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Train stop locations

  • 14 February 2022
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When getting on a train to another destination in Europe how do you know which train station to get the train from and which station it goes to? Are there multiple options. Thanks. 

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Best answer by EdM 14 February 2022, 11:56

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If the station is simply named for the locality in which it is, that tells you either that it is the only station serving that locality - or at the very least that it is by far the main one. Examples might include stations like Brugge in Belgium, Luzern in Switzerland, or Oxford in Britain.

Where this is not the case - in cities served by more than one station of at least moderate importance - the name of the station that the train you are looking at departs from will be stated after the city’s name. Examples include Roma Termini, Paris Nord, and Dublin Connolly.

If you want a choice of departure stations within a city on a given train, this is sometimes (but not always) possible. If you search on the Interrail journey planner app, or on bahn.com (or similar) for trains linking the cities you want to travel between, you’ll find that the departure/arrival points it suggests tend to default to the most important stations in those cities that these particular trains serve. So for instance, if you were to search “Budapest” to “Wien”, it would probably show you trains linking Budapest Keleti and Wien Hbf - the most important railway stations in their respective cities.

But if, for whatever reason, you wanted to board or alight at a different stop in Budapest/Vienna, you could look for a button on the results screen marked something like “Show Intermediate Stops”, or simply click on the train service number (usually something like “IC” or “RE” and then some numbers, depending on the train type). Once you do this, you should be able to see if there are other, secondary stops the train makes along this route which might be preferable for you - for instance, Budapest Kelenfold or Wien Meidling.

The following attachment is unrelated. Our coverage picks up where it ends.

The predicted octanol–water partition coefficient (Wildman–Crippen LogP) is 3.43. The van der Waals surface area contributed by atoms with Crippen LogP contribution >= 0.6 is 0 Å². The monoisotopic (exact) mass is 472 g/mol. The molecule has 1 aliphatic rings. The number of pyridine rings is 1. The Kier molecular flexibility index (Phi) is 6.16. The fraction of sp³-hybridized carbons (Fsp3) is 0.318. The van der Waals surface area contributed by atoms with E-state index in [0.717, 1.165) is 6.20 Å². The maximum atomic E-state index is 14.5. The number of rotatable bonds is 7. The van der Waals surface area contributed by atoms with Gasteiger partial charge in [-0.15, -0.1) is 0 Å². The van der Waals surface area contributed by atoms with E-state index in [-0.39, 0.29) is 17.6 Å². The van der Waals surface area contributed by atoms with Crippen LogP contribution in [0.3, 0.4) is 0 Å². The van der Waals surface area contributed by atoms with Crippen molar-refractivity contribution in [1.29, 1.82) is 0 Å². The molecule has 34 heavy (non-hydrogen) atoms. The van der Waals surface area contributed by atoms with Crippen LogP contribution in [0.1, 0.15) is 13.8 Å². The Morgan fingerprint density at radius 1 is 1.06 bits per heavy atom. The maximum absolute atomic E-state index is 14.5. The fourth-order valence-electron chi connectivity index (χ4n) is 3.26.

If you find that there are, and it is for a train that you want or need to make a reservation for, run the search again, entering the full station name this time rather than just the city, as reservations should correspond as exactly as possible to the stations you intend to use.

You can sometimes tell the most important station in a city because it will be named “main” or “central” in the local language. (This works as a general rule, but there are exceptions in which the main station is not the most central station and vice versa!) Stations that mean one of these two things are most often rendered a variation of the word “Central”, or in German-speaking countries and Denmark they are called Hauptbahnhof/Hovedbanegard (Hbf/HB/H), and Slavic nations often use Hlavni, Glavni, Glowny etc.

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Long and detailed story-exactly the explanation for complete newbees.

Just 1 addition: SOME of Europeś larger cities have more as 1 big station (most notably LONdon and PARis), also to a lesser degree Budapest and Roma and Milano. These are mostly what they call ´head stations´ with no through tracks=trains have to go out same track as entering. IF you want to/have to cross such a city, then often you have to use the local metro (underground) from station Nord to Sud or so-you have to buy a separate ticket for that (in LON they do not even have tickets for that anymore, just use back/creditcard to pas gates).

oh-a bit old-fashioned, or a eye-opener for newbees: travel guides, in print=book or online, will often give advice about these things.

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